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Nuclear industry wins court battle over Ehime nuclear reactor, but plaintiffs will appeal

Residents fail in court battle to halt Ehime nuclear reactor, THE ASAHI SHIMBUN, July 21, 2017 MATSUYAMA–Eleven local residents have lost their court bid to shut down the Ikata nuclear power plant’s No. 3 reactor, which was restarted in August 2016.

The Matsuyama District Court on July 21 turned down the request for a temporary injunction to halt operations.

The court said there is nothing unreasonable in the new safety standards introduced by the Nuclear Regulation Authority (NRA) after the 2011 Fukushima nuclear disaster and in the safety measures taken by the plant’s operator, Shikoku Electric Power Co.

The residents intend to appeal to a higher court.

The nuclear power plant in Ikata, Ehime Prefecture, is located near the “median tectonic line fault zone,” one of the largest active fault lines in Japan.

It is also at risk if a large tsunami is caused by a powerful earthquake along the Nankai Trough off the coast of western Japan.

After the powerful quakes that hit Kumamoto Prefecture in April 2016, the Ehime residents filed an injunction with the court in May the same year, three months before the restart of the No. 3 reactor.

They said that as earthquakes could also occur around Ikata, it was necessary to continue the suspension of operations.

Since then, the residents have battled with Shikoku Electric Power at five hearings and through the exchange of documents.

The points of dispute were whether the NRA’s new safety standards are reasonable and whether the biggest tremors assumed by Shikoku Electric Power are of the appropriate level.

As for injunctions against nuclear power plants, the Fukui District Court decided in April 2015 to suspend operations of the No. 3 and the No. 4 reactors at the Takahama nuclear power plant in Fukui Prefecture. The Otsu District Court in the neighboring prefecture of Shiga also made a similar decision about the reactors in March 2016.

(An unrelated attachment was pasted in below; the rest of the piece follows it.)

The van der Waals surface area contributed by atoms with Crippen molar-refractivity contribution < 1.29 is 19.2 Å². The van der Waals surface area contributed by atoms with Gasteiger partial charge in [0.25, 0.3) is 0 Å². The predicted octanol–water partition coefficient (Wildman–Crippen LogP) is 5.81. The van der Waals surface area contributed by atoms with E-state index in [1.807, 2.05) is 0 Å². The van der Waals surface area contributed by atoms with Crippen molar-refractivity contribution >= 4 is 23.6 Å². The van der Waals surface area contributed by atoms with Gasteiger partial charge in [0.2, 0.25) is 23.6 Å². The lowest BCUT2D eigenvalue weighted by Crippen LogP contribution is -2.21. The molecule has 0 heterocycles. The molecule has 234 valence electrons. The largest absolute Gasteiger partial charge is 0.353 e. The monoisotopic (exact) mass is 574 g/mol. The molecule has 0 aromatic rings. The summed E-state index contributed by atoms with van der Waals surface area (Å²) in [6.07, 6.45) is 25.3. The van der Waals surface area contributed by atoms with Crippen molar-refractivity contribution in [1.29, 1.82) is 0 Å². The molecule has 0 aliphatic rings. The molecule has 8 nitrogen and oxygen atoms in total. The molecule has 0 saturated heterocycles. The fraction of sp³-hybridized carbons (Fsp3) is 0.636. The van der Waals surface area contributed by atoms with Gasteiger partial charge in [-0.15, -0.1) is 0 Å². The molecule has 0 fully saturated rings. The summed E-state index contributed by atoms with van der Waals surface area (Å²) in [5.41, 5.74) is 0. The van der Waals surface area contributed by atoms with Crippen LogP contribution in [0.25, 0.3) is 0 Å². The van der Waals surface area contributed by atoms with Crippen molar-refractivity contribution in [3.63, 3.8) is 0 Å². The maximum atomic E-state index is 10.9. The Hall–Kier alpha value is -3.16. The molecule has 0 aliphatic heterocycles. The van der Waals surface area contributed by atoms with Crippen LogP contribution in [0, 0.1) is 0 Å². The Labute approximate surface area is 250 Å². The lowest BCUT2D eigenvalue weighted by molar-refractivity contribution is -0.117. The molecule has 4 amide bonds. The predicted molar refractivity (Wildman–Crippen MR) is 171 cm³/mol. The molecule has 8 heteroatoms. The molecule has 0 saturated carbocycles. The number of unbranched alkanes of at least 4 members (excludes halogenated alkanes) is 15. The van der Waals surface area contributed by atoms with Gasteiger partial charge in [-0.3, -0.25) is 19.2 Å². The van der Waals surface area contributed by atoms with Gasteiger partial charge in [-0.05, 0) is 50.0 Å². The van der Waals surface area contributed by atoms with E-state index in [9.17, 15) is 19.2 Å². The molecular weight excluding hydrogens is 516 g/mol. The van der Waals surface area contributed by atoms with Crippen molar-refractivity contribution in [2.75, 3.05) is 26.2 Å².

However, those decisions were nullified in subsequent rulings.

(This article was written by Yosuke Okawa and Yoshitaka Unezawa.)

July 22, 2017 Posted by | Japan, Legal | Leave a comment

Decentralised renewable energy is benefiting businesses

Edie 20th July 2017, Businesses that invest in decentralised energy systems can enjoy the triple benefit of economic value, security of supply and “telling a good story”, the new chief executive of community energy supplier Mongoose Energy has told edie. In his previous role as head of international NGO the Climate Group, Mark Kenber led the RE100 scheme which gets firms to source 100% renewable electricity.

It was revealed by edie earlier this month that the initiative was targeting 500 members by 2020 after passing the 100-member milestone. Kenber, who took the reins at Wiltshire-based Mongoose Energy in April, welcomed the growing number of businesses recognising the financial benefits of sourcing renewable energy.

He cited Power Purchase Agreements (PPAs) with local suppliers as one of the increasingly popular methods for
companies to meet renewable energy targets, and also improve CSR credentials. “Businesses sign up to RE100 for broadly financial reasons, they know the economics stack up,” Kenber said. “And if you can get a lot of CSR benefit from it, with a local store buying from the localcommunity, it’s a really good story. A lot of them are looking at that. Now
you can get competitive prices which work for both partners.–Localised-energy-will-revolutionise-the-way-businesses-source-power—/